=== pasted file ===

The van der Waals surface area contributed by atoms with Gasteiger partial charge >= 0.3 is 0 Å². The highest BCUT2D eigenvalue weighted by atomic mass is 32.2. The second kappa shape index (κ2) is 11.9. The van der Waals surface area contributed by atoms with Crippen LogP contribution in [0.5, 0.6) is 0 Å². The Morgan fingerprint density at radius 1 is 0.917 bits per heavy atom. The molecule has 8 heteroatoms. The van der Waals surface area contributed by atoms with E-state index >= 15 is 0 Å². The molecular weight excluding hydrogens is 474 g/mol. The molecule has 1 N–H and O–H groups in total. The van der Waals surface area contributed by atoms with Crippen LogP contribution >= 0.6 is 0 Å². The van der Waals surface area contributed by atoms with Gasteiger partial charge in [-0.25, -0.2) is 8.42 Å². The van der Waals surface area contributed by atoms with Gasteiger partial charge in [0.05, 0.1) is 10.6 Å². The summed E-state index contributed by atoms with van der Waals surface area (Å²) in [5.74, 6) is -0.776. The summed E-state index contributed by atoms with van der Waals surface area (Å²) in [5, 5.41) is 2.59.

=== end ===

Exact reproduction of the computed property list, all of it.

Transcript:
The van der Waals surface area contributed by atoms with Gasteiger partial charge >= 0.3 is 0 Å². The highest BCUT2D eigenvalue weighted by atomic mass is 32.2. The second kappa shape index (κ2) is 11.9. The van der Waals surface area contributed by atoms with Crippen LogP contribution in [0.5, 0.6) is 0 Å². The Morgan fingerprint density at radius 1 is 0.917 bits per heavy atom. The molecule has 8 heteroatoms. The van der Waals surface area contributed by atoms with E-state index >= 15 is 0 Å². The molecular weight excluding hydrogens is 474 g/mol. The molecule has 1 N–H and O–H groups in total. The van der Waals surface area contributed by atoms with Crippen LogP contribution >= 0.6 is 0 Å². The van der Waals surface area contributed by atoms with Gasteiger partial charge in [-0.25, -0.2) is 8.42 Å². The van der Waals surface area contributed by atoms with Gasteiger partial charge in [0.05, 0.1) is 10.6 Å². The summed E-state index contributed by atoms with van der Waals surface area (Å²) in [5.74, 6) is -0.776. The summed E-state index contributed by atoms with van der Waals surface area (Å²) in [5, 5.41) is 2.59.